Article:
Introduction to Color Management

Flowchart

Flowchart

RGB, 24-bit color, printer profiles. What are these and why do you care? What is color management and how does it relate to your digital pictures? Let’s define terms so we’re all looking at the same picture.

The basic definition of color is what a human can see. Color theory was first introduced by Isaac Newton in the 17th Century. The first color photograph was demonstrated by James Clerk Maxwell in 1861. You can see the picture here.

Visible Spectrum

Visible Spectrum

People see a spectrum of colors that range from red to violet. The problem is that cameras, computer displays, and printers can not “see” the same range as humans. And computers only deal with numbers. So how do they represent what we can see?

A color model is a set of rules for defining colors. One model you are familiar with is the Red, Green, Blue – RGB – model. The RGB model is an additive model; red, green and blue are added in proportion to create other colors. This is what Maxwell demonstrated.

Another model is the CMYK model: Cyan, Magenta, Yellow and blacK. This model is based on the absorbtion of light by inks. The black stems from the fact that when CMY are combined the result should be black, all light absorbed, but usually turns out a less than pure black. Thus many printers use black ink in addition to the CMY inks.

A third model is the CIE L*a*b model. Adobe shortens the name to Lab. CIE is the international standard organization. In the Lab model, the L represents Luminance. The a represents the part of the light in the spectrum from green to red and b represents the spectrum from blue to yellow.

The L*a*b color model can represent the entire spectrum people can see. The RGB model covers less of the spectrum and the CMYK model is the smallest of the three models.

All of these models are independent of physical devices. The real-world is not, however, device independent; devices work in a color space. Color spaces are defined within a particular model. Color space, in the RGB model, is a representation of a color by a triplet of numbers (R,G,B).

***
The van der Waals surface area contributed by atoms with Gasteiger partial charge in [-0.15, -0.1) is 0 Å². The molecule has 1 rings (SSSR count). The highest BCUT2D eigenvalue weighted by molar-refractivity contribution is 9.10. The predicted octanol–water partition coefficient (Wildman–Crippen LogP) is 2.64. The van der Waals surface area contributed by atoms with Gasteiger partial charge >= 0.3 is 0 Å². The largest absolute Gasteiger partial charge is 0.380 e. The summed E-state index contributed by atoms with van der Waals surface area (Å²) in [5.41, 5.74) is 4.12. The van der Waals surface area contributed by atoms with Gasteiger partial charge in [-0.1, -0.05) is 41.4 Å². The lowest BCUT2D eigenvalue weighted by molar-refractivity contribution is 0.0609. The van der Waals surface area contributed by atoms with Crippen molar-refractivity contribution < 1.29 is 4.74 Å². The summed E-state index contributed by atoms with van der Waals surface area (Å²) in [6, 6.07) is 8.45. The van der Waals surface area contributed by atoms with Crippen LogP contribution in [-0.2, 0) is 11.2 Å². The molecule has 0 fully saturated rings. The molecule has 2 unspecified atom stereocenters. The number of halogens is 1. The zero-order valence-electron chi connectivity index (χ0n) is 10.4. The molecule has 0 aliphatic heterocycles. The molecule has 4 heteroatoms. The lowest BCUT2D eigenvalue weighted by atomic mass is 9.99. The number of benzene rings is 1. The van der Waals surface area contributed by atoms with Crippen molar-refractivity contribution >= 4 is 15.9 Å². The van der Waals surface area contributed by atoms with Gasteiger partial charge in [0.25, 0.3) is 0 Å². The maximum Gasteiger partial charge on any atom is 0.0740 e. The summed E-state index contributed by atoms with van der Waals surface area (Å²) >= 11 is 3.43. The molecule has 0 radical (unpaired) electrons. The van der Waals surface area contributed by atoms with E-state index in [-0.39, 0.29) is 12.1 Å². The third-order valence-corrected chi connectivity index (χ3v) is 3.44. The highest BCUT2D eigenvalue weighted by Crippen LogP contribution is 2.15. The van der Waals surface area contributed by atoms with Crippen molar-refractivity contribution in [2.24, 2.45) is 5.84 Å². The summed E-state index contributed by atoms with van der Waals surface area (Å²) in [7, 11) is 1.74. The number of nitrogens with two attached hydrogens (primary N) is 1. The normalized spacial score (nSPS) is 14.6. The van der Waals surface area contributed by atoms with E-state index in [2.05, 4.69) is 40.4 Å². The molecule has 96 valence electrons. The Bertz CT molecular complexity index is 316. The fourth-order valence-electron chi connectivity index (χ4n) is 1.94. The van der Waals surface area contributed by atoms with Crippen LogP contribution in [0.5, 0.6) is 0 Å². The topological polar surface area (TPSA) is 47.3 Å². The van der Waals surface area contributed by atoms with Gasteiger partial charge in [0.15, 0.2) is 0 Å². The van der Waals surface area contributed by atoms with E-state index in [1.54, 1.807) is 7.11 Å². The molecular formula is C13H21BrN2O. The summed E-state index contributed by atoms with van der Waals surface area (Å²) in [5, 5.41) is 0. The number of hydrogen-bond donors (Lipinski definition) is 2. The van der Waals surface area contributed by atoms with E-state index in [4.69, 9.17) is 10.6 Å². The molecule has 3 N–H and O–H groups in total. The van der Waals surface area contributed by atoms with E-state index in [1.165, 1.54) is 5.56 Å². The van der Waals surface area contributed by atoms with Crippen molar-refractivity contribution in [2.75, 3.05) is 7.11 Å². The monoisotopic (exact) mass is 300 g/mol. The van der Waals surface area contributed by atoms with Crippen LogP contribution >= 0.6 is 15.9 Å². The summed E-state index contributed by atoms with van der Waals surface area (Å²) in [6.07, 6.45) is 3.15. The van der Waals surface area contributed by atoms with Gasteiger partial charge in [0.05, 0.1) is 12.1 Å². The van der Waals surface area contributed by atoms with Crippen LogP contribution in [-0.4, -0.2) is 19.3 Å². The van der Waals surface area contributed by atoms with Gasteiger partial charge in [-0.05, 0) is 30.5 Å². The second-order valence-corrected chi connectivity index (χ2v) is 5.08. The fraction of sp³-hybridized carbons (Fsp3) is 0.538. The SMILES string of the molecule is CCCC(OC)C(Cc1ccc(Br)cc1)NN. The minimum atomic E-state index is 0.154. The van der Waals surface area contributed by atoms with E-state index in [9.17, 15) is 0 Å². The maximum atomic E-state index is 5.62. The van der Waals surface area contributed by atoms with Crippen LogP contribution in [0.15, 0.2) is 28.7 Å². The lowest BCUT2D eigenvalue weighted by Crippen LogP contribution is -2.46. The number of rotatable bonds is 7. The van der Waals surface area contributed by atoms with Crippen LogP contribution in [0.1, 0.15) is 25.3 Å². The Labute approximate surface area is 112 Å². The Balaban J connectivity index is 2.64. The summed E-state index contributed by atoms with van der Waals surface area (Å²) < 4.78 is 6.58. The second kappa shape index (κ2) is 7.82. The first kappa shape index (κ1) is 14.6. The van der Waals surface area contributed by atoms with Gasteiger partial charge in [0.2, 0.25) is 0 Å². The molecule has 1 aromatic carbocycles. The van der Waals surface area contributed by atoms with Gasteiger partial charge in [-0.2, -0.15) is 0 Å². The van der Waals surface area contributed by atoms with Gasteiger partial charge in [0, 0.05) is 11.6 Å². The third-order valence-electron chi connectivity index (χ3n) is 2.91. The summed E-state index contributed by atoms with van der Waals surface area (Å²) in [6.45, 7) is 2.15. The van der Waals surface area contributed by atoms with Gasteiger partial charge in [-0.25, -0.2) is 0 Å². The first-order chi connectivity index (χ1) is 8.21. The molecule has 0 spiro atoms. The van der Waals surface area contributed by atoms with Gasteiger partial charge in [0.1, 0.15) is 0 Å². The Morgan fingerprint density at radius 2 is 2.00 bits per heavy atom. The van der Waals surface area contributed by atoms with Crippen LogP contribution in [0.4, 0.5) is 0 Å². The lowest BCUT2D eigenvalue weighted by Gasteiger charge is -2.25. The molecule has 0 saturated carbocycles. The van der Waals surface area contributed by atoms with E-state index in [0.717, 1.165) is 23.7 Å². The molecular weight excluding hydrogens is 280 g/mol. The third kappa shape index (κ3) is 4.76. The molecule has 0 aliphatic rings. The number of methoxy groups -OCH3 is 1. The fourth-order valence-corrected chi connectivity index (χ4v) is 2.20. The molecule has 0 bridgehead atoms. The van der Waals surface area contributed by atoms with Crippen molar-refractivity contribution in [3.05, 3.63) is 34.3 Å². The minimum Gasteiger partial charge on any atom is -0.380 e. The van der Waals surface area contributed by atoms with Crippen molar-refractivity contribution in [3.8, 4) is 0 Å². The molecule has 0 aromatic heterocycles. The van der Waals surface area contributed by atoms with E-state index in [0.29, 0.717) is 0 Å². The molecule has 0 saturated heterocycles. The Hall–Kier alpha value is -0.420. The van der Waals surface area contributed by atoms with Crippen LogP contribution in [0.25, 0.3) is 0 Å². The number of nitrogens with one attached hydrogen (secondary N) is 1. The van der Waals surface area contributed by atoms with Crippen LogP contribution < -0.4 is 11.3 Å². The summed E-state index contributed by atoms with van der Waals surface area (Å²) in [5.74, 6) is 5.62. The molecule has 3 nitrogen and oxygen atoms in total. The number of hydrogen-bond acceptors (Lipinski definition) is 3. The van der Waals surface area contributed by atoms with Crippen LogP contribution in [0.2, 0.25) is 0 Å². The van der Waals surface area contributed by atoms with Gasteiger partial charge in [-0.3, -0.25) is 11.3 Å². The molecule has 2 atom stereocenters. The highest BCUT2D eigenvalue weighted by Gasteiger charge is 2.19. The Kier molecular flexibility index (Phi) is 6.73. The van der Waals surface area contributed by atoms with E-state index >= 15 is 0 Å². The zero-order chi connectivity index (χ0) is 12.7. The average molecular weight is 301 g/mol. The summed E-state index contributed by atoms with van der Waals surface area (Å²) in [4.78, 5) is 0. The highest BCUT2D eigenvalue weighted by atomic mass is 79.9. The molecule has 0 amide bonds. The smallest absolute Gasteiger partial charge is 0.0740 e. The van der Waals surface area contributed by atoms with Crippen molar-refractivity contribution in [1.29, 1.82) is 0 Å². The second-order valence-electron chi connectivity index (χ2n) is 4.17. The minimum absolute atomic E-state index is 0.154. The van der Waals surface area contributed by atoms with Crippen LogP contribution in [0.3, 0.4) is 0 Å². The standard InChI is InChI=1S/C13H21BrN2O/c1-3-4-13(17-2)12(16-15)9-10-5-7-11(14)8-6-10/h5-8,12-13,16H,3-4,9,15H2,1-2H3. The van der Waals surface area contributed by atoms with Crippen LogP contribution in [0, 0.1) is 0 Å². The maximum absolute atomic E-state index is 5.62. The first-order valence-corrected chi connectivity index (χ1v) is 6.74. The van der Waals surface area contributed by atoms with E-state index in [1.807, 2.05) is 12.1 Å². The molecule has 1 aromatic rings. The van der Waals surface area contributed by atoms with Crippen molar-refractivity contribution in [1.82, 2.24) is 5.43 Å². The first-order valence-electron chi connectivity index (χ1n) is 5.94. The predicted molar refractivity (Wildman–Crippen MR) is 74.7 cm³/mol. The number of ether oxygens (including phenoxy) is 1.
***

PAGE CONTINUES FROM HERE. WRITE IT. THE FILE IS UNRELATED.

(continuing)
Color Numbers

Color Numbers

For example, red would be represented by (255,0,0); green by (0,255,0) and blue by (0,0,255). Other colors would be represented by a mixture of numbers: 102,133,79 would be a greenish color, for example.

If all three numbers in a triplet are the same, e.g. (100,100, 100) the resulting color is a shade of gray. Black is (0,0,0) and white is (255,255,255)

—–You may wonder why the numbers range from 0 to 255. This is because I’m assuming an “8-bit” color model. The range of numbers that can be represented by eight binary digits (bits) is 0 to 255. You may hear someone refer to a “24-bit color space.” That’s just three times eight bits to represent the RGB number: eight bits for each color, three colors. If you work in “16-bit” color, then representing a color triplet takes 48-bits.——

sRGB Color Space

sRGB Color Space

Common color spaces include sRGB: used as a standard on the web; Adobe RGB: supported by many cameras and ProPhotoRGB: a wide gamut color space that many photographers use. A gamut is the subset of colors that can be represented in a color space.

For the color spaces above, ProPhoto has the

Adobe 98(White) vs sRGB

Adobe 98 in white vs sRGB

largest gamut, followed by Adobe RGB with sRGB having the smallest gamut.

Not all colors can be accurately represented in all color spaces. Adding to the challenge is the fact that a given triplet will not result in the same color in different color spaces. Or, to put it another way, a different triplet must be used to show the same color in a different color space.

Same Color Numbers

Same Color Numbers

One decision that you make is what color space to work in. If you are still shooting JPEG( and why are you doing that?), the color space is chosen in the camera; you can, of course, convert to another color space once the picture is imported to your computer. When shooting RAW, the decision is made in the RAW converter on your computer. Whatever decision you make, be assured your printer doesn’t use the same color space.

A (digital) photograph moves from camera to computer to printer, all of which may use different color spaces. And that is why, color management is important. Color management is simply controlling the workflow from camera to computer to printer and assuring that the colors are as accurately reproduced as possible at every step.